MonthDecember 2008

How apocalypse makes us dumb, and the futility of survivalism

children of men

Via this post at WorldChanging I found two excellent older posts:

The Apocalypse Makes Us Dumb:

A subset of the rule that the Elect will survive is that survivalists survive, that bunkered individuals or remote farming communities or whatever have an edge, and that when the crazy starts, it’ll be the people holed up in the hinterlands who will survive and that the rule we can observe all through history — which is that these people are simply prey to larger, better-organized groups — suspends itself for the duration (unless a savior is needed to fight off the Humungous and his mohawked thugs or something — see #2 above).

And The futility of survivalism:

But real apocalypses are sordid, banal, insane. If things do come unraveled, they present not a golden opportunity for lone wolves and well-armed geeks, but a reality of babies with diarrhea, of bugs and weird weather and dust everywhere, of never enough to eat, of famine and starving, hollow-eyed people, of drunken soldiers full of boredom and self-hate, of random murder and rape and wars which accomplish nothing, of many fine things lost for no reason and nothing of any value gained. And survivalists, if they actually manage to avoid becoming the prey of larger groups, sitting bitter and cold and hungry and paranoid, watching their supplies run low and wishing they had a clean bed and some friends. Of all the lies we tell ourselves, this is the biggest: that there is any world worth living in that involves the breakdown of society.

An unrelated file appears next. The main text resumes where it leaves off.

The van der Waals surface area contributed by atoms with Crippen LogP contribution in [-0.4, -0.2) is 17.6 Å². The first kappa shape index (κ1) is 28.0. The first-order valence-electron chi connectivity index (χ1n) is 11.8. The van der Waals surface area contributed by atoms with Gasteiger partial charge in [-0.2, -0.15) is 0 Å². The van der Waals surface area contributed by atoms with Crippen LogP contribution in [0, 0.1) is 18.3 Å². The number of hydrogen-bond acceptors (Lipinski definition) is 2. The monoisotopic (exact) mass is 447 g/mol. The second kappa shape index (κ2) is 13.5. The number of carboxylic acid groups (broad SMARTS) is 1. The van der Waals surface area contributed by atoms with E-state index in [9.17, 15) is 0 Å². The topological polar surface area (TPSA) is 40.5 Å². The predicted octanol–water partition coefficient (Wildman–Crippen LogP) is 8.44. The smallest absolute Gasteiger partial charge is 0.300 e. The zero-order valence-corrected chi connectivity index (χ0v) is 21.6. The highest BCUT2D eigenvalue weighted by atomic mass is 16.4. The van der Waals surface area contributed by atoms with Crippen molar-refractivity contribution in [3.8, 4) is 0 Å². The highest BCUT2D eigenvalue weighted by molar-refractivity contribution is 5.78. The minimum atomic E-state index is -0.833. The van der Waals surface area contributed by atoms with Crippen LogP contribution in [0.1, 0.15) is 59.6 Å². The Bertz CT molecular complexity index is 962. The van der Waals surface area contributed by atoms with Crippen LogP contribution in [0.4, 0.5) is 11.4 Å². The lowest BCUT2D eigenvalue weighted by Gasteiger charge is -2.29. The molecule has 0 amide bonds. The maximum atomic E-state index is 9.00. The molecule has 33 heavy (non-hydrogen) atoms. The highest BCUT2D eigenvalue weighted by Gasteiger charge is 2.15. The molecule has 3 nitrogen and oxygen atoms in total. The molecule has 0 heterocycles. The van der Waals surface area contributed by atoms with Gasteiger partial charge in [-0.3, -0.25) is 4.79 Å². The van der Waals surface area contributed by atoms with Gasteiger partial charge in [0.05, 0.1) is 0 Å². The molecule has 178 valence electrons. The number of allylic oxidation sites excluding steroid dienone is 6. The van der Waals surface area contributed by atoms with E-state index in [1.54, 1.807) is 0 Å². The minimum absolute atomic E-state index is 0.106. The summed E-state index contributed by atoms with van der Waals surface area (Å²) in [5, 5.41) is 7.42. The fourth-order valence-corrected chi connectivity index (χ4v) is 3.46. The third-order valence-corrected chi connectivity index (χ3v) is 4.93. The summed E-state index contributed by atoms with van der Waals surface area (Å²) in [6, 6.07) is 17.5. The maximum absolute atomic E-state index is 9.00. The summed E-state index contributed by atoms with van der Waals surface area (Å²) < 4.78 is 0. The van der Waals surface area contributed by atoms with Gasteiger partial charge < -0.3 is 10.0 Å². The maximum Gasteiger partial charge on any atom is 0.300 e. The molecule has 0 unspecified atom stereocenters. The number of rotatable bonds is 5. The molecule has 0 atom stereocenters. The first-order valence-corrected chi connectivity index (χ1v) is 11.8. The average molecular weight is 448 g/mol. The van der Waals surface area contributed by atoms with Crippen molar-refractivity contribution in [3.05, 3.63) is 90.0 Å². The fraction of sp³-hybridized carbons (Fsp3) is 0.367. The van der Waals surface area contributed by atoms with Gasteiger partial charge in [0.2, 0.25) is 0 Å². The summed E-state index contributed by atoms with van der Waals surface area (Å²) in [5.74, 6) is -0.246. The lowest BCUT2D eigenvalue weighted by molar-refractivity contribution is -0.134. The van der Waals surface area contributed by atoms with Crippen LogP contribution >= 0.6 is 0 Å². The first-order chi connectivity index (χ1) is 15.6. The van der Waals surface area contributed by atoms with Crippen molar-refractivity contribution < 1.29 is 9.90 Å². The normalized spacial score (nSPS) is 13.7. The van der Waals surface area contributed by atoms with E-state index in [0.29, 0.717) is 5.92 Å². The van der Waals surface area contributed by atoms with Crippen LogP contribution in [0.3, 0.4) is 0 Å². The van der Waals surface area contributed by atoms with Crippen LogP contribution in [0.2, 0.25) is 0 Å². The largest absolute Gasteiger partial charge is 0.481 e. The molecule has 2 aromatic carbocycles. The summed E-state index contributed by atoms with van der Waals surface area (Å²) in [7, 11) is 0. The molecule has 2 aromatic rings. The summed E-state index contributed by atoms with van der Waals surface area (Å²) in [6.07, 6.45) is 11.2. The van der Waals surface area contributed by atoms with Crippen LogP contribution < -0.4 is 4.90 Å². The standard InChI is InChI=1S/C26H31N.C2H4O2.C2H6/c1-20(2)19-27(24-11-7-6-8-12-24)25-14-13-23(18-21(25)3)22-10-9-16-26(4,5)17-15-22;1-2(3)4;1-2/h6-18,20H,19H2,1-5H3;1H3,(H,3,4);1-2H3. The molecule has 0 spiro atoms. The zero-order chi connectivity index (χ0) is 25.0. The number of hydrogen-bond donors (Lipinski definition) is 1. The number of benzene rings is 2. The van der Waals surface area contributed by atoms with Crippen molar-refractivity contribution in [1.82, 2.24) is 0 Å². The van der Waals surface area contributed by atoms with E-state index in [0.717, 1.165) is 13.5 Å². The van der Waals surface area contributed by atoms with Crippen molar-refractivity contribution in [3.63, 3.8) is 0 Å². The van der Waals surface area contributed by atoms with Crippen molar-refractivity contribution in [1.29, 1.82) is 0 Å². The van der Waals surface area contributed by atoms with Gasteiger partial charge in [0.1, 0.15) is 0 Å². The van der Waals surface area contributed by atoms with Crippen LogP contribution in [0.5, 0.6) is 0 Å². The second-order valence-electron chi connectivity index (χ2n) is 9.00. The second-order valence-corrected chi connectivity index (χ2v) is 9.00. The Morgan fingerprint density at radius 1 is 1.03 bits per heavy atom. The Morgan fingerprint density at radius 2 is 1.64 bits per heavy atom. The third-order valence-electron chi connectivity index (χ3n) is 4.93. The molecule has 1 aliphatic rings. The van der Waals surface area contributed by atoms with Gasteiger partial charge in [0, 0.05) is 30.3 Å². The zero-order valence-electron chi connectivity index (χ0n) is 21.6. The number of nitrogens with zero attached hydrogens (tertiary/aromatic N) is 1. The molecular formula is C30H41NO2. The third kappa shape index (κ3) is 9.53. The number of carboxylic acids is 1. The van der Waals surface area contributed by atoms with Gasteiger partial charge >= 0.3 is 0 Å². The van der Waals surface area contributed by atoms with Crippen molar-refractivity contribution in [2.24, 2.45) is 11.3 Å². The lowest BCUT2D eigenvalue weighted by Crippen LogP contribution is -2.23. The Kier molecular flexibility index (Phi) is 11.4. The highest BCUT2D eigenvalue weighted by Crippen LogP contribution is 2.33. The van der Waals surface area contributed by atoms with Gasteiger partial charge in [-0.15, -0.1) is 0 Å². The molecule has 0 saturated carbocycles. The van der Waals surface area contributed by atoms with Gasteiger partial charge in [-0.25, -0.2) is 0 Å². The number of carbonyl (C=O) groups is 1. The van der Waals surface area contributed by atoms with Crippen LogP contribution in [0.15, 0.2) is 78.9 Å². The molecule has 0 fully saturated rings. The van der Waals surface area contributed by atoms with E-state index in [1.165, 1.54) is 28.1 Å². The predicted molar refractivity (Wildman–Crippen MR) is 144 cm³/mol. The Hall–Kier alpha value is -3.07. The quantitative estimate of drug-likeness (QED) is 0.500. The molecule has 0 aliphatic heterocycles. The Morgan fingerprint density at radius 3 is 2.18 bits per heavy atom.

A related older post: The Outquisition

I mostly look to the periphery for an idea of what dystopias will look like, so my favorite dystopian movies are movies like Salvador, Hotel Rhwanda, and City of God. One sci-fi dystopia that I like is Children of Men, because it seems to be based very much on the reality of the periphery.